Our infection prevention and control programme is led by our nurse consultant director of infection prevention and control.
Healthcare associated infections (HCAI) can occur as a result of healthcare or contact with healthcare environments. HCAIs arise across a wide range of clinical conditions and can affect people of all ages. They can worsen existing or underlying conditions, delay recovery and adversely affect quality of life. They can occur in otherwise healthy people, especially if invasive procedures or devices are used. Healthcare workers, family members and carers are also at risk of acquiring infections when caring for people. A number of factors can increase the risk of acquiring an infection, but high standards of infection prevention and control practice, including providing clean environments, can minimise the risk.
It is estimated that 300,000 patients a year in England acquire a HCAI as a result of care within the NHS. The prevalence in hospitals in England in 2011 was 6.4 per cent (source: NICE 2014).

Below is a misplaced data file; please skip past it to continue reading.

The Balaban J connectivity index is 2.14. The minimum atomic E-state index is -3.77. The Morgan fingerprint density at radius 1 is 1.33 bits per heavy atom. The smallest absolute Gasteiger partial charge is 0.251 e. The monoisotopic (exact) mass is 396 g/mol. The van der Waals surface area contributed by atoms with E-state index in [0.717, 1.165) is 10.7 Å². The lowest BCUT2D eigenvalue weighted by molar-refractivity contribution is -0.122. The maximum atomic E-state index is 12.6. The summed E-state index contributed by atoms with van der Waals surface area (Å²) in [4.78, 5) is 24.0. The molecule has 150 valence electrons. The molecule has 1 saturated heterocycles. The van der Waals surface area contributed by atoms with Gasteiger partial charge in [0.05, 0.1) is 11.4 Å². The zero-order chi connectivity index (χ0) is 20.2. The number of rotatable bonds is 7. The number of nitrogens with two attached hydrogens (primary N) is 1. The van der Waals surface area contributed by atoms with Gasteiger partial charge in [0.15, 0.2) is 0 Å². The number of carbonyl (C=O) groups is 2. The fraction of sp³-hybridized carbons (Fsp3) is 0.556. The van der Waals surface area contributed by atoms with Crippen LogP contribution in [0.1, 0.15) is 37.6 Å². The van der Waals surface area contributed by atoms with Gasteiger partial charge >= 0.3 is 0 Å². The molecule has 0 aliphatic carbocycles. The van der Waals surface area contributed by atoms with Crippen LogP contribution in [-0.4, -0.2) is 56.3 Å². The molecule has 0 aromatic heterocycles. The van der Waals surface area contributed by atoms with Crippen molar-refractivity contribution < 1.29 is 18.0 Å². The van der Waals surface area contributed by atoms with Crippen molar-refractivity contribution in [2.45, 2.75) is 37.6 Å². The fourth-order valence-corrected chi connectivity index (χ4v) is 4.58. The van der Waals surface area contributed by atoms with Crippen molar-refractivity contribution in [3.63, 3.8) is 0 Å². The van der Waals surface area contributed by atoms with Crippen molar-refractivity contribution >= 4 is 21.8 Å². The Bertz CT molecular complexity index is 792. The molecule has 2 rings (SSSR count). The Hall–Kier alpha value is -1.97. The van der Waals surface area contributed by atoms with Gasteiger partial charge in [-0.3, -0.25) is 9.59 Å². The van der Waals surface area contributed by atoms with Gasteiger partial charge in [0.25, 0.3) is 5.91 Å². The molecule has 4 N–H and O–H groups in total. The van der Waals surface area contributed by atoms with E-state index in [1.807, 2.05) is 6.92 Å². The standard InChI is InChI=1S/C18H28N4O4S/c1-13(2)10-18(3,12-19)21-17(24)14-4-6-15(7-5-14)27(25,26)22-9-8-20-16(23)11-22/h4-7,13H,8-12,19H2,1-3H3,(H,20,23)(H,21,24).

Close collaboration with local acute and community trusts as well as neighbouring trusts and commissioners ensures monitoring and improvement is shared.
We expect the services we commission to comply with specific regulations. In relation to infection prevention and control the expectation is that services will be delivered as set out in The Health and Social Care Act 2008 Code of Practice on the prevention and control of infections and related guidance, more commonly known as The Hygiene Code.
All services registered with the Care Quality Commission are required to declare compliance with a specific standard relating to infection prevention and control and this relates directly to the Hygiene Code.
In addition to these standards there are additional annual improvement expectations relating to some infections. These are set by NHS England and included in our contracting processes.